Journal of Case Reports and Studies

ISSN: 2348-9820

Open Access
Case Report
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Closed Traumatic Avulsion of Extensor Digitorium Communis and Extensor Indicis Proprius of Index Finger at the Musculotendinous Junction

Received Date: October 28, 2015 Accepted Date: February 11, 2016 Published Date: February 15, 2016

Copyright: © 2016 Sefeane T. This is an open-access article distributed under the terms of the Creative Commons Attribution License, which permits unrestricted use, distribution, and reproduction in any medium, provided the original author and source are credited.

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Introduction: Closed traumatic rupture of extensor tendons of the fingers at the musculotendinous is rare. In fact the common sites of a closed rupture are distal attachment at the distal phalanx as well as at the attachment of the central slip at the base of the middle phalanx. The diagnosis of these injuries at the latter sites is straightforward.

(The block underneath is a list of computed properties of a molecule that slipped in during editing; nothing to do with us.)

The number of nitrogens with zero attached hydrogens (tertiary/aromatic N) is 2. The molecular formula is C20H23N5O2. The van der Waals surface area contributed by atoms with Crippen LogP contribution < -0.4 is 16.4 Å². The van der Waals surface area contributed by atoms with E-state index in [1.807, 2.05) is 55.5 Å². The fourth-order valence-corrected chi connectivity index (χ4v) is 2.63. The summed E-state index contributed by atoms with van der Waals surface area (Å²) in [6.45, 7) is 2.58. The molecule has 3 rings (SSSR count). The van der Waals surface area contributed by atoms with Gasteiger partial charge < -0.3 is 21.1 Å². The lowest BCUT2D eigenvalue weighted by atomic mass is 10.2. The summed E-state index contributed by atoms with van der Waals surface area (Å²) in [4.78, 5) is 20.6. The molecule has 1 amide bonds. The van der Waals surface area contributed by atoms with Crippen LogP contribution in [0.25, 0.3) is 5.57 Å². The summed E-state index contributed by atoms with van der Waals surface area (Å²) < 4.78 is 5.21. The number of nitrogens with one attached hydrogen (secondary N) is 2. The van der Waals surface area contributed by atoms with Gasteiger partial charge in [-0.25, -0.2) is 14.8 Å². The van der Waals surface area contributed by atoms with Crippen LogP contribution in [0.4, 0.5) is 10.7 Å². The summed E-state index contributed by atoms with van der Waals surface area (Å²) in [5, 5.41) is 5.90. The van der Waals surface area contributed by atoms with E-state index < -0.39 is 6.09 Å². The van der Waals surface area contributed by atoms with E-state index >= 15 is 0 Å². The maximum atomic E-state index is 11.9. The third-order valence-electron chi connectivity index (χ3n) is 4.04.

Case presentation: We present a 19 year-old right hand dominant motor mechanic male patient who sustained injury of his left forearm while swinging from gymnastic bars. He reports that while swinging, he felt a violent snap at the dorsum of his left forearm while his body swung down from a height. He thinks that the grip of the left hand did not release in time following the downward swing of his body. He presented few days after the injury complaining of pain, swelling and inability to actively extend the index finger. On surgical exploration, it was documented that both the extensor digitorium of the index as well as the extensor indicis proprius were torn at their musculotendinous junctions. Both tendons were sutured side to side before the resultant joined tendon was sutured to the extensor tendon of the middle finger. A below-elbow volar slab was applied for 6 weeks followed by hand therapy. The patient was seen for some time and came back only once for follow-up. At 8 months postoperatively, he was back to his work with full recovery demonstrating isolated index finger extension.